Senior Bank Accounts: Should You Get One?

4 ways to size them up before you sign up
By Margarette Burnette for Next Avenue

It isn’t hard to figure out why some banks and credit unions offer special checking accounts for customers they call “seniors.” Once they establish banking relationships this way, they can try to entice the new accountholders with savings accounts, loans and retirement accounts.

But is a “senior” checking account (generally restricted to people over 60 or 65, though sometimes available to people 50 and up) a good deal for you? That depends.

If you’re currently paying steep fees for your checking account, it may be worth your while to shop around and see whether you can forge a better, less expensive banking relationship elsewhere, says Kari Middleton, a financial adviser in Palm Desert, Calif. “Senior accounts are aimed at older customers as an easy way to avoid bank fees,” she says.

Here are four things to do to size up a senior checking account offer and determine whether it’s worth your while:

1. Evaluate the perks  There are usually a number of benefits to senior checking, including free basic checks, cashier’s checks and money orders; a 50 percent discount on a safe deposit box rental and interest on the checking account. By contrast, some standard checking accounts earn interest, but they generally require higher account balances or you must pay monthly fees.

For example, in order to take advantage of U.S. Bank’s standard interest-earning Premium Checking, you must either pay a monthly fee of up to $13 or keep an average account balance of $5,000 or more. However, the bank waives the $5,000 requirement for customers over 65 who sign up for senior Premium Checking.

Some banks charge monthly fees regardless of age unless minimum deposit requirements are met, but lower the fees for seniors.  For example, BB&T has a standard checking account with a $12 monthly fee; its Senior Checking, for people 62 or older, costs $10 a month.

Older Massachusetts residents have a nice perk: state-chartered banks there must offer free checking to customers age 65 and over.

In addition to discounted maintenance fees, some senior accounts also offer travel-related deals that you might find useful, such as waived fees for out of network ATMs and free transactions at non-U.S. bank ATMs.

So be sure to ask about all a senior account’s perks.

2. Compare standard accounts and senior accounts head-to-head  That’s the advice of Susan Tiffany, director of personal finance information for adults at the Credit Union National Association. “Senior checking account needs aren’t significantly different from other consumers’,” she says.

A 2012 Pew research study analyzed senior checking accounts from the nation’s largest banks and credit unions and concluded that if you could maintain a balance of $1,500 or more, an age-focused account often had minimal benefit compared with standard offerings. However, Pew found, customers who use low-fee senior checking accounts with lower required minimum balances ($250 or less) could save around $50 to $100 a year in bank charges.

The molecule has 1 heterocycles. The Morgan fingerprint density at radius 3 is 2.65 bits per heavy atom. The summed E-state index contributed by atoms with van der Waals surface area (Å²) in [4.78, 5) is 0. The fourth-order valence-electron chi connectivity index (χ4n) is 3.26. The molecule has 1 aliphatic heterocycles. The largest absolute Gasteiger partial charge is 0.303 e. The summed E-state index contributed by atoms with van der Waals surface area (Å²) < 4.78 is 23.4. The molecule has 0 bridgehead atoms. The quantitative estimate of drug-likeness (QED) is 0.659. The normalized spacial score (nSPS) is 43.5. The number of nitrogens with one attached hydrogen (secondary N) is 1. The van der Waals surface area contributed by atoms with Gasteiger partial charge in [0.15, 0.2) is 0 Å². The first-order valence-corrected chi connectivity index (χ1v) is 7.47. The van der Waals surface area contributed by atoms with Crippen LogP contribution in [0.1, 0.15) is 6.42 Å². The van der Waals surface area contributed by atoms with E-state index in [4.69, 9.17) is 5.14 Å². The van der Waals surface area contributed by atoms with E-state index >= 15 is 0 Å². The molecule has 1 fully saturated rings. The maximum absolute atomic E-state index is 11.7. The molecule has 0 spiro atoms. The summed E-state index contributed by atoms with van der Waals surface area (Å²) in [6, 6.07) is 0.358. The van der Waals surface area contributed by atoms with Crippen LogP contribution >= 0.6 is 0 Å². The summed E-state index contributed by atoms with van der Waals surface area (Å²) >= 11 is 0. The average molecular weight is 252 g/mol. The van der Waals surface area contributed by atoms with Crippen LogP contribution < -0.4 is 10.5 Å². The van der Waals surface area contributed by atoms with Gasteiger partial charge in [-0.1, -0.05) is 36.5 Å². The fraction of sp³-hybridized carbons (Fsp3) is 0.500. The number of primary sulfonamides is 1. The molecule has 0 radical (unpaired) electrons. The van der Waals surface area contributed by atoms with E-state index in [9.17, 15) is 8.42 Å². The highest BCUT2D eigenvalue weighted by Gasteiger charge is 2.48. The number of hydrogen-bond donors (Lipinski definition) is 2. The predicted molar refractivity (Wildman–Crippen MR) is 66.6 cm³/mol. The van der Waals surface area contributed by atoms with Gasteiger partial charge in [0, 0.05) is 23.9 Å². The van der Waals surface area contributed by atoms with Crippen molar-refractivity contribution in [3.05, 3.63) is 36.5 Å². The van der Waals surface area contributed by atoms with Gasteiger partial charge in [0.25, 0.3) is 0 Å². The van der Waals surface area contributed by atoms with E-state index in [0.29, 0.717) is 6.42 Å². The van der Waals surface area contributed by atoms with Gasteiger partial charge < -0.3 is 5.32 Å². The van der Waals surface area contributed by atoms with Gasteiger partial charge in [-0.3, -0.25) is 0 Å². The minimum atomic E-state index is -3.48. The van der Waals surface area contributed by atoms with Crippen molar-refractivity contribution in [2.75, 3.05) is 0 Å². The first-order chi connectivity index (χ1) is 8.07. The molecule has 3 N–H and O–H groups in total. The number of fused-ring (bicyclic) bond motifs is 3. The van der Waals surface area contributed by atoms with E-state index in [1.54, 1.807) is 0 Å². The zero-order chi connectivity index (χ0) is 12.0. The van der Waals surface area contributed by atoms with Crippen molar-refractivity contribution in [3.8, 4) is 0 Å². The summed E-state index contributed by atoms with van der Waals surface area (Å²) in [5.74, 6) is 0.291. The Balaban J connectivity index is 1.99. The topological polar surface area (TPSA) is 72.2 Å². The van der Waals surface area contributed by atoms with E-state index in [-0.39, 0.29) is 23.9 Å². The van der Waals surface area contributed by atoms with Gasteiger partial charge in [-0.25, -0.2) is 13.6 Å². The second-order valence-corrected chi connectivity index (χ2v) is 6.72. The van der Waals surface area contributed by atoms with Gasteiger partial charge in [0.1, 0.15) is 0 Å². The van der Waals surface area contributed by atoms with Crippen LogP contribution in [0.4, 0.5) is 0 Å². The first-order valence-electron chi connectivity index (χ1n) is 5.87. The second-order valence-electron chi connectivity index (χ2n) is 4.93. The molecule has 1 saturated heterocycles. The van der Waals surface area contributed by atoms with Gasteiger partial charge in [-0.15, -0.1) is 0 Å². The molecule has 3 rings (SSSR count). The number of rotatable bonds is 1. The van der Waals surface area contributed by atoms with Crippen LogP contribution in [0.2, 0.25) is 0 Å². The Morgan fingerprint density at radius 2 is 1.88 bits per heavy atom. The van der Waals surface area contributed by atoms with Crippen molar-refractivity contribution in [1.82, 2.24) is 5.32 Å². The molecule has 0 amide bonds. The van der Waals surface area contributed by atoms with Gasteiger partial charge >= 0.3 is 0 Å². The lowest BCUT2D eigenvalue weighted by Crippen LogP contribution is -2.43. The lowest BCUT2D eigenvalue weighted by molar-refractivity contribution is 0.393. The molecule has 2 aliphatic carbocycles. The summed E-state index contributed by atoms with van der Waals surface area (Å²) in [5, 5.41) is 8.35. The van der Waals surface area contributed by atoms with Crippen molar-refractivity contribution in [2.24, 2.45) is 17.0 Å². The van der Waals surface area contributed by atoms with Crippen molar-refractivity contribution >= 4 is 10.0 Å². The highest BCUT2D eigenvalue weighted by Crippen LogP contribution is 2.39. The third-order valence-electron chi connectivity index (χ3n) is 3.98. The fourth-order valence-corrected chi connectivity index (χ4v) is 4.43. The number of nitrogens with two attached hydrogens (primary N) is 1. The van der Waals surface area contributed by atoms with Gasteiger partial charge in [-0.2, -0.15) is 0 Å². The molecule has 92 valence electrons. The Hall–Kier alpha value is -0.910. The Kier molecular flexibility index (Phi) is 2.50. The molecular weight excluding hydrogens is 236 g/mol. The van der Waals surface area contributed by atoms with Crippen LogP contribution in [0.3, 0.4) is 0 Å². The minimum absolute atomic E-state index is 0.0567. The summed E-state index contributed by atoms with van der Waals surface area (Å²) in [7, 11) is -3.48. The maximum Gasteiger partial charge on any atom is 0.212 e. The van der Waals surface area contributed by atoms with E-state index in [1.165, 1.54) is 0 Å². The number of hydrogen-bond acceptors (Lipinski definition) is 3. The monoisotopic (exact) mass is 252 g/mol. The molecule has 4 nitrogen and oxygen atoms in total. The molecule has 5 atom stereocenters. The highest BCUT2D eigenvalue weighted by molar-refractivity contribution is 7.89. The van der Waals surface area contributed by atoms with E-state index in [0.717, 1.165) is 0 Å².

Since the study was published, many financial institutions have stopped offering low-fee accounts and discounts for people in their 50s and 60s, though. “There were a lot more senior banking accounts a few years ago,” Middleton says.

A more important consideration is likely to be how much money you can deposit and keep with the bank or credit union. If you maintain a sizable balance — say $25,000 or more— you may get discounts and extra services regardless of your age, Middleton says.

“High-net-worth individuals already get lower fees because they have sizeable deposits,” notes Middleton. “If they think fees are too high, they can get the bank to reduce them or take their big balances and go elsewhere.”

3. Read the fine print  Before opening any new account, make sure you read the fee disclosures, says Jill Enabnit, vice president in consumer products at U.S. Bank. Find out what charges you could face with the account, she says.

If the account pays interest but you won’t have a high enough balance to avoid monthly maintenance charges, the fee might eliminate any benefit from the interest you’d earn.

4. Focus on the banking relationship  The perks that come with senior checking are important, but it’s the ongoing banking relationship that can really help you maximize your money, Enabnit says.

So ask a bank representative what kind of deals you could get by having multiple accounts there, as opposed to just a senior checking account.

“You can get a lot of knowledge from bankers and they can help you get the most out of your accounts,” notes Enabit. “Let them suggest the best fit for your financial needs and help you reach your goals.”

Margarette Burnette is a veteran journalist who specializes in personal finance, parenting and real estate articles.

Photo Credit: Thinkstock

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